In the US, there is an ongoing national dialogue about avoiding unnecessary medical tests, with the Choosing Wisely campaign recommending against ordering thyroid ultrasonographic examinations for abnormal thyroid function test results.1,2 However, despite this national dialogue, little is known about physician-reported use of thyroid ultrasonography, a known driver of thyroid cancer incidence.3,4
Between October 2018 and August 2019, we surveyed surgeons, endocrinologists, and primary care physicians who were identified as being involved in thyroid cancer care by patients with differentiated thyroid cancer who were diagnosed between 2014 and 2015 and affiliated with Surveillance, Epidemiology, and End Results (SEER) registries of Georgia and Los Angeles, California.4 This study was approved by institutional review boards of participating institutions. Survey completion was considered implied consent for participation.
Physicians were asked to select clinical scenarios in which they would schedule a thyroid or neck ultrasonography examination (eMethods in the Supplement). For the analysis, we grouped response options into categories (clinically supported, clinically unclear, and not clinically supported), based on clinical practice guidelines and review by thyroid experts.2,5,6 Since data are conflicting or limited, the clinically unclear reasons included a history of head or neck radiation and a family history of thyroid cancer. Physicians were also asked to select the informational sources most influential in their decisions for treating patients with thyroid nodules and thyroid cancer (clinical guidelines, meetings, experts, training, colleagues, journal articles, and employer guidelines). We generated descriptive statistics for all categorical variables, and we report nonweighted frequencies and weighted percentages. Statistical analyses (performed with R version 3.5.2 [R Foundation for Statistical Computing] and Stata version 15.1 [StataCorp]) incorporated nonresponse weights. All P values less than .05 were considered statistically significant.
A total of 610 physicians responded, yielding a 65% response rate. The cohort consisted of primary care physicians (n = 162), endocrinologists (n = 176), otolaryngologists (n = 130), and general surgeons (n = 134). Of the respondents, 405 (66.0%) were men, 392 (67.3%) self-identified as White, 347 (59.6%) worked in private practice, and 432 (69.7%) reported that they had read the 2015 American Thyroid Association (ATA) management guidelines for adult patients with thyroid nodules and differentiated thyroid cancer and/or the 2017 National Comprehensive Cancer Network (NCCN) Clinical Practice Guidelines in Oncology–Thyroid Carcinoma. Two hundred eighty-eight physicians (46.9%) reported that they had read the 2015 ATA guidelines alone, 33 (5.3%) had read the 2017 NCCN guidelines alone, and 111 (17.6%) had read both the ATA and NCCN guidelines. These physician respondents had treated 74% of the previously surveyed 2014-2015 SEER patient cohort.4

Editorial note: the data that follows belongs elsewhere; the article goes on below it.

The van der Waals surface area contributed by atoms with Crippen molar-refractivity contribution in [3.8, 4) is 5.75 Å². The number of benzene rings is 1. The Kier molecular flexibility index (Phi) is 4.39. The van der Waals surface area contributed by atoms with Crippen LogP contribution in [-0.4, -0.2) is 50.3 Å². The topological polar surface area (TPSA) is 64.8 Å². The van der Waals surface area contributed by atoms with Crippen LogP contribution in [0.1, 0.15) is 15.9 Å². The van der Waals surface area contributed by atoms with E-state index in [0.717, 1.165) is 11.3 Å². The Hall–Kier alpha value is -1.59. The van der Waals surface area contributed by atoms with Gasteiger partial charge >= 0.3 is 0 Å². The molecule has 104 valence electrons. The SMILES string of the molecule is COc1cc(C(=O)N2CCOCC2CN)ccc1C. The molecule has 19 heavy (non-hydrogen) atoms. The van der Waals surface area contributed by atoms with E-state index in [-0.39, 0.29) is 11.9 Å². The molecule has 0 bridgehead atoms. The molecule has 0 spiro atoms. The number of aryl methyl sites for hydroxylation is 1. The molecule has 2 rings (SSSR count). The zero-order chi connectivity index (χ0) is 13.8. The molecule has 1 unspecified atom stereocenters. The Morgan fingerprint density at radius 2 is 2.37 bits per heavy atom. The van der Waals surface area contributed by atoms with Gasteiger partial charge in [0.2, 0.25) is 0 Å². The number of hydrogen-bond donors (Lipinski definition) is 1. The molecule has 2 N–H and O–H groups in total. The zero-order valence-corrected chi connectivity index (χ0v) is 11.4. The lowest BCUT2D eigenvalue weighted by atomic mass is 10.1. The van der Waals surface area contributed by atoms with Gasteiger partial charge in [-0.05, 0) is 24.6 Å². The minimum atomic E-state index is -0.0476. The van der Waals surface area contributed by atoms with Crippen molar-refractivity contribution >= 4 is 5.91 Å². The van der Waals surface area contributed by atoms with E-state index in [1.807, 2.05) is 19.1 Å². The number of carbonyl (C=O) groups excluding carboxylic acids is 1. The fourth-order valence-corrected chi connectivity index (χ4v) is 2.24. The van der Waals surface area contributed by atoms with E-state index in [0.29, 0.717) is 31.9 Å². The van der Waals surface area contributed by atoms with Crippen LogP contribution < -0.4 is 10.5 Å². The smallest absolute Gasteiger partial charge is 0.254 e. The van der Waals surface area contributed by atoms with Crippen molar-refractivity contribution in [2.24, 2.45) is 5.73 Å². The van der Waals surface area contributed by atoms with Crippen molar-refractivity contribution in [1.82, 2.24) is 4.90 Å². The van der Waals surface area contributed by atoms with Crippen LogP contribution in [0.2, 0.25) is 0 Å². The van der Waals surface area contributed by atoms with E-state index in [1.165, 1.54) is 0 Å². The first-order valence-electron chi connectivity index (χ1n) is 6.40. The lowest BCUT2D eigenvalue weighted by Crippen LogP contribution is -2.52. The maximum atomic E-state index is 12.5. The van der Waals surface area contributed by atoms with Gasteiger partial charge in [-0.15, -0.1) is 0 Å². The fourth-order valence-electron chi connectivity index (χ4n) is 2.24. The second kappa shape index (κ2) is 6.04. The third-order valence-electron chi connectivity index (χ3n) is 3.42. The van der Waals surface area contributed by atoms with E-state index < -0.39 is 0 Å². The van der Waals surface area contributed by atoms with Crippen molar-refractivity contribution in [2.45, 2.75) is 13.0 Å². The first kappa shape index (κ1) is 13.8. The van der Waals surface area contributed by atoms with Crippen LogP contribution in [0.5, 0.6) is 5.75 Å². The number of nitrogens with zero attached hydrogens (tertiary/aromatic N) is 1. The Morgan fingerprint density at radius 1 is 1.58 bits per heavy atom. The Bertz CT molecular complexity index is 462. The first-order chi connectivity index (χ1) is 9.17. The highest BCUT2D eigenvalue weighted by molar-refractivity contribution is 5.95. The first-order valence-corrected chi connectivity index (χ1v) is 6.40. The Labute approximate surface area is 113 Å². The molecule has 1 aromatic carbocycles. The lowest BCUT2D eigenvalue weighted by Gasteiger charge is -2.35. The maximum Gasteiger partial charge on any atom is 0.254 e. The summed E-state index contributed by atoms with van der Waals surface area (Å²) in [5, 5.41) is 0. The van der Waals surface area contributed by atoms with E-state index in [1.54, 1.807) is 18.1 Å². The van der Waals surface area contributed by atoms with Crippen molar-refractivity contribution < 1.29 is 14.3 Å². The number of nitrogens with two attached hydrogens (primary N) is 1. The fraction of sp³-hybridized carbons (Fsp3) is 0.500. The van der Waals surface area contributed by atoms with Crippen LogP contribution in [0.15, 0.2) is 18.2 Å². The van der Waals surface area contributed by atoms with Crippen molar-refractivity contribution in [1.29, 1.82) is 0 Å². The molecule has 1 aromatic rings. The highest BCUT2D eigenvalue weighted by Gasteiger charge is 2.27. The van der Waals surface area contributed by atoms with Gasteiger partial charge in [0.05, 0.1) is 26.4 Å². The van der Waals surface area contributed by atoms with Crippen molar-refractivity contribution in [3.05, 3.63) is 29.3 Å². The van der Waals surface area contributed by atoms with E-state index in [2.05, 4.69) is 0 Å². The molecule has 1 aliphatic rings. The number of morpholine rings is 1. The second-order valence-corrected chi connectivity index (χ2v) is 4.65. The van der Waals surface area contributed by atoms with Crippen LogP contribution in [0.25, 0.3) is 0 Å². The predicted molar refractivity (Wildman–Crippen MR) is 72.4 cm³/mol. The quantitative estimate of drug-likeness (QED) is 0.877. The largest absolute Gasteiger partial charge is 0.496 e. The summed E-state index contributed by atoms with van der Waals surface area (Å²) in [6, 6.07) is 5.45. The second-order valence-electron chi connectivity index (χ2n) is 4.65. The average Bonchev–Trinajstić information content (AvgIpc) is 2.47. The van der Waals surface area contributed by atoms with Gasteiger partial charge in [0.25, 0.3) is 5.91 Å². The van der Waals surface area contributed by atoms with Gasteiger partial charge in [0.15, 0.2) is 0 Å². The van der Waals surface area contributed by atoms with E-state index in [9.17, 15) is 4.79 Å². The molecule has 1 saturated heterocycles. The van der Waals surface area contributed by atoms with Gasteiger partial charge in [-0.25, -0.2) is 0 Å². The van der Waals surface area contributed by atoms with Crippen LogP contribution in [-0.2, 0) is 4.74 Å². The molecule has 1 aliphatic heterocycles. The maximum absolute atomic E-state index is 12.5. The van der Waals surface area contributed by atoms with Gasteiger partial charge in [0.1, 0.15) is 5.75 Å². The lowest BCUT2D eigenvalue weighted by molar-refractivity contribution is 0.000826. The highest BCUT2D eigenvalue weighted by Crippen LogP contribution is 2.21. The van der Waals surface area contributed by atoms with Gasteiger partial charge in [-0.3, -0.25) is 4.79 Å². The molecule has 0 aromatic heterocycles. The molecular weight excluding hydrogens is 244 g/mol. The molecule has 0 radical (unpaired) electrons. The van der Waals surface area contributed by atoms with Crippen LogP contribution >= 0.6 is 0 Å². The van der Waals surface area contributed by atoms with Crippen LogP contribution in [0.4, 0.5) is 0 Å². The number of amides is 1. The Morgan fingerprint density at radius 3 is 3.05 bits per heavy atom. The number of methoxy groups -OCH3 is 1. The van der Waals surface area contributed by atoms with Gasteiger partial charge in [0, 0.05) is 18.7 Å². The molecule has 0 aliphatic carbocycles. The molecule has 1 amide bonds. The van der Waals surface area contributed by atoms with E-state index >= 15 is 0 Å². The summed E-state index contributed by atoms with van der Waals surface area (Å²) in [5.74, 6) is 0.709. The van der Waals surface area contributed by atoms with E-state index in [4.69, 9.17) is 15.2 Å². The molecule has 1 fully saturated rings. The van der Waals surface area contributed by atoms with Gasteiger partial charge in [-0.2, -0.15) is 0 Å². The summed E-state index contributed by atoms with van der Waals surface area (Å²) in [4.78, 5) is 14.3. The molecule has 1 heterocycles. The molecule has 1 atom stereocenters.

Most of the physicians reported use of ultrasonography for clinically supported reasons: palpable nodules (599 [98.2%]), large goiter (560 [91.8%]), nodule seen on another imaging test (538 [88.1%]), and new-onset hoarseness or compressive symptoms (398 [65.8%]). However, a substantial number endorsed use for clinically unsupported reasons: patient request (202 [32.7%]), abnormal thyroid function test results (169 [28.0%]), and positive thyroid antibody test result (136 [22.5%]) (Figure 1). Three physicians (0.5%) endorsed use of ultrasonography for fatigue, and no physician endorsed use for routine well-patient visits.
Multivariable logistic regression analysis identified factors associated with thyroid ultrasonography misuse (Figure 2). Endocrinologists (odds ratio [OR], 2.46 [95% CI, 1.22-4.97], otolaryngologists (OR, 2.87 [95% CI, 1.49-5.54]), and general surgeons (OR, 2.20 [95% CI, 1.19-4.06]) were more likely to schedule ultrasonography examinations in response to a patient request compared with primary care physicians. Physicians in private practice were more likely to schedule ultrasonography examinations for abnormal thyroid function test results (OR, 2.45 [95% CI, 1.28-4.69]) and positive thyroid antibody test results (OR, 2.61 [95% CI, 1.28-5.32]) compared with those in academic medical centers. Physicians who managed 10 or fewer patients with thyroid nodules per year, compared with more than 50 such patients, were less likely to schedule ultrasonography examinations for positive thyroid antibody test results (OR, 0.41 [95% CI, 0.18-0.93]).